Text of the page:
Protect Research Bears from Hunters
For more than 10 years, the Minnesota Department of Natural Resources has been asking hunters not to shoot radio-collared bears, but the hunters have not listened and it is still legal to shoot these precious, researched bears.
On Monday, Natural Resources Commissioner Tom Landwehr announced that radio-collared bears will continue to be fair game for hunters in Minnesota. He told Minnesota Public Radio that “the decision that [he] made doesn’t change anything. Bears have been subject to hunting seasons in the past, they will be in the future.” Unfortunately, Landwehr does not seem to think there is any reason to change the status quo.
Concerned Care2 members have created a petition to help protect the bears.
The current law states that if a radio-collared bear is personally accompanied by a researcher, it is illegal to shoot it. Obviously, it is not realistic to be able to accompany a bear one hundred percent of the time. Besides that, the research institutes do not want the bears to become used to human contact; they only wish to track their behavior via their radio collars.
In last year’s hunting season alone, eleven research bears were killed by hunters. Nine were being tracked by Minnesota bear biologist Dr. David Garshelis, and the other two were part the North American Bear Center’s research. These bears are part of the largest black bear research study ever conducted and provide essential information on the species.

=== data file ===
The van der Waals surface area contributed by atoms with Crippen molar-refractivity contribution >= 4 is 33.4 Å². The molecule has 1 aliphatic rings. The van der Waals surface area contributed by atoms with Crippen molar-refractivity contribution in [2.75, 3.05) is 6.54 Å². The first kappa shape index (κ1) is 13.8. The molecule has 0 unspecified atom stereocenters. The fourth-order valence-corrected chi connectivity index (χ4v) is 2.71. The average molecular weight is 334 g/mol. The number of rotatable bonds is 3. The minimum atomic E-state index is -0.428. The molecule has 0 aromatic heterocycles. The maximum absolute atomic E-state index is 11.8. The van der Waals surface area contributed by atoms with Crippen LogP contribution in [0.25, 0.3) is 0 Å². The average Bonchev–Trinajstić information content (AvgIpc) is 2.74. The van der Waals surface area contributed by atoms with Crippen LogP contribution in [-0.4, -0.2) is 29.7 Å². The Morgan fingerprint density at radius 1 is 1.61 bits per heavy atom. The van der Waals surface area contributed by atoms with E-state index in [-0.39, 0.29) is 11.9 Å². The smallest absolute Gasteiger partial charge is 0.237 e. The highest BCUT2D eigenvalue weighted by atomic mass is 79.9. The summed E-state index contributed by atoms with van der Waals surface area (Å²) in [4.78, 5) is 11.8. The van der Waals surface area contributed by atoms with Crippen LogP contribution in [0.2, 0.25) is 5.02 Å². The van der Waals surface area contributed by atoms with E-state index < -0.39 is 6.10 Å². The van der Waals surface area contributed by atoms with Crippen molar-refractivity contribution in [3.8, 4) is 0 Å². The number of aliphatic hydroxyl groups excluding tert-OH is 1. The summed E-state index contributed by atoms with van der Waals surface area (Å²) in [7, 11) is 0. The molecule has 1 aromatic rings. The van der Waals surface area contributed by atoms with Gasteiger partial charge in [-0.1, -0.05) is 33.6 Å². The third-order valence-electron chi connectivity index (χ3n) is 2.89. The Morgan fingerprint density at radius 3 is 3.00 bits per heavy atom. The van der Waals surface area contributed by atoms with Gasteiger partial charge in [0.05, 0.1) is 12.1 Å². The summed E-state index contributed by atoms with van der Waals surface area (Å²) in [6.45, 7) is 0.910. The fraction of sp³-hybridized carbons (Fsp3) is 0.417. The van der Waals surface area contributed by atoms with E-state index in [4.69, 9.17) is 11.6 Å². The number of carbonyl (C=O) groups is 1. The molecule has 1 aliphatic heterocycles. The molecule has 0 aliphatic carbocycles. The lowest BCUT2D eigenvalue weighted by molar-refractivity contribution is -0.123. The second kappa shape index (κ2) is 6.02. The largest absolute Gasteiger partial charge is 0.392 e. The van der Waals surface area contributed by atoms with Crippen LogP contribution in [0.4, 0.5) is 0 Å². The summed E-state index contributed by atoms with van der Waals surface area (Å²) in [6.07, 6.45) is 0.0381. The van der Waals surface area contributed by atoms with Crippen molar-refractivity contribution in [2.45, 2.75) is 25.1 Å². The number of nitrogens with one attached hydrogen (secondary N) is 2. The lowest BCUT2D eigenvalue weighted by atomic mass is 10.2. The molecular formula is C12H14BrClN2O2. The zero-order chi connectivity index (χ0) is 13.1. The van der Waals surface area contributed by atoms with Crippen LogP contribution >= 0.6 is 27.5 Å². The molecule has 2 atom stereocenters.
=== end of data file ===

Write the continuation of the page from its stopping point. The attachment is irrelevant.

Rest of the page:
In January, The Minnesota Bear Guides Association, the area’s largest bear hunting guide service, made it clear that they would begin supporting the protection of these bears if they were given brightly-colored ear tags. Their support could make a huge impact on the safety of these bears.
The research institutes chose not to put ear tags in place, a process that would involve tranquilizing the bear. As an alternative, they added brightly colored tape to the bears’ collars to make them clearly visible as research study bears. This action would ideally deter hunters from shooting them, but has not proven to be effective.
The North American Bear Center has created a list of 10 reasons why it is important to protect radio-collared bears.
To learn more about this topic and see a list of representatives you can call to make your voice heard, click here.
Please sign this petition encourage lawmakers to create legislation to protect radio collared bears.
Photo Credit: istock.com